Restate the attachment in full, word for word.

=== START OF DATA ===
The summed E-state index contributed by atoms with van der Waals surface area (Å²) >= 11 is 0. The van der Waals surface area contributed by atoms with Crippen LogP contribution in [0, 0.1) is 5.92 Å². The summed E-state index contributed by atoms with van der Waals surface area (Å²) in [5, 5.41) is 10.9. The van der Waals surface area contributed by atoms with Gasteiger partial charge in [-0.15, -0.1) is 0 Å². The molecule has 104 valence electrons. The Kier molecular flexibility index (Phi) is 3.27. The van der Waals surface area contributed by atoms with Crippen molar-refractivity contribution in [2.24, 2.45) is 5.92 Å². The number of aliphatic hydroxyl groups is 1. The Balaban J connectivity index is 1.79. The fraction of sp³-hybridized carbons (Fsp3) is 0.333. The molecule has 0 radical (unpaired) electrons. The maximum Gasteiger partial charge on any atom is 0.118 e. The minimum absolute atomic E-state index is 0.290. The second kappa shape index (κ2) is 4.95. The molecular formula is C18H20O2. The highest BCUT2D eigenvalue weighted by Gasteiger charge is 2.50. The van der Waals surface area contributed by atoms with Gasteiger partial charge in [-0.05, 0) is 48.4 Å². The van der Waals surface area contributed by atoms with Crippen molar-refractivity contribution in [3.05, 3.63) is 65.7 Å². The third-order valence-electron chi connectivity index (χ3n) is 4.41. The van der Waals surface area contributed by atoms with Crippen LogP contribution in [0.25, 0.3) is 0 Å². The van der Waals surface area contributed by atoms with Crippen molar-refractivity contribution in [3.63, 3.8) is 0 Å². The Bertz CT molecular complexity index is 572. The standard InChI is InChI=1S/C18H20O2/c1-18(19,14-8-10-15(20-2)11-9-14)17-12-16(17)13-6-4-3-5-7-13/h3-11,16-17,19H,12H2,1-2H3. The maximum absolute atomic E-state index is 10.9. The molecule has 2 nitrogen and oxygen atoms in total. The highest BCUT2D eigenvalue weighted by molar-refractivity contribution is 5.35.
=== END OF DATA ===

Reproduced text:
The summed E-state index contributed by atoms with van der Waals surface area (Å²) >= 11 is 0. The van der Waals surface area contributed by atoms with Crippen LogP contribution in [0, 0.1) is 5.92 Å². The summed E-state index contributed by atoms with van der Waals surface area (Å²) in [5, 5.41) is 10.9. The van der Waals surface area contributed by atoms with Gasteiger partial charge in [-0.15, -0.1) is 0 Å². The molecule has 104 valence electrons. The Kier molecular flexibility index (Phi) is 3.27. The van der Waals surface area contributed by atoms with Crippen molar-refractivity contribution in [2.24, 2.45) is 5.92 Å². The number of aliphatic hydroxyl groups is 1. The Balaban J connectivity index is 1.79. The fraction of sp³-hybridized carbons (Fsp3) is 0.333. The molecule has 0 radical (unpaired) electrons. The maximum Gasteiger partial charge on any atom is 0.118 e. The minimum absolute atomic E-state index is 0.290. The second kappa shape index (κ2) is 4.95. The molecular formula is C18H20O2. The highest BCUT2D eigenvalue weighted by Gasteiger charge is 2.50. The van der Waals surface area contributed by atoms with Gasteiger partial charge in [-0.05, 0) is 48.4 Å². The van der Waals surface area contributed by atoms with Crippen molar-refractivity contribution in [3.05, 3.63) is 65.7 Å². The third-order valence-electron chi connectivity index (χ3n) is 4.41. The van der Waals surface area contributed by atoms with Crippen LogP contribution in [0.25, 0.3) is 0 Å². The van der Waals surface area contributed by atoms with Crippen molar-refractivity contribution in [3.63, 3.8) is 0 Å². The Bertz CT molecular complexity index is 572. The standard InChI is InChI=1S/C18H20O2/c1-18(19,14-8-10-15(20-2)11-9-14)17-12-16(17)13-6-4-3-5-7-13/h3-11,16-17,19H,12H2,1-2H3. The maximum absolute atomic E-state index is 10.9. The molecule has 2 nitrogen and oxygen atoms in total. The highest BCUT2D eigenvalue weighted by molar-refractivity contribution is 5.35.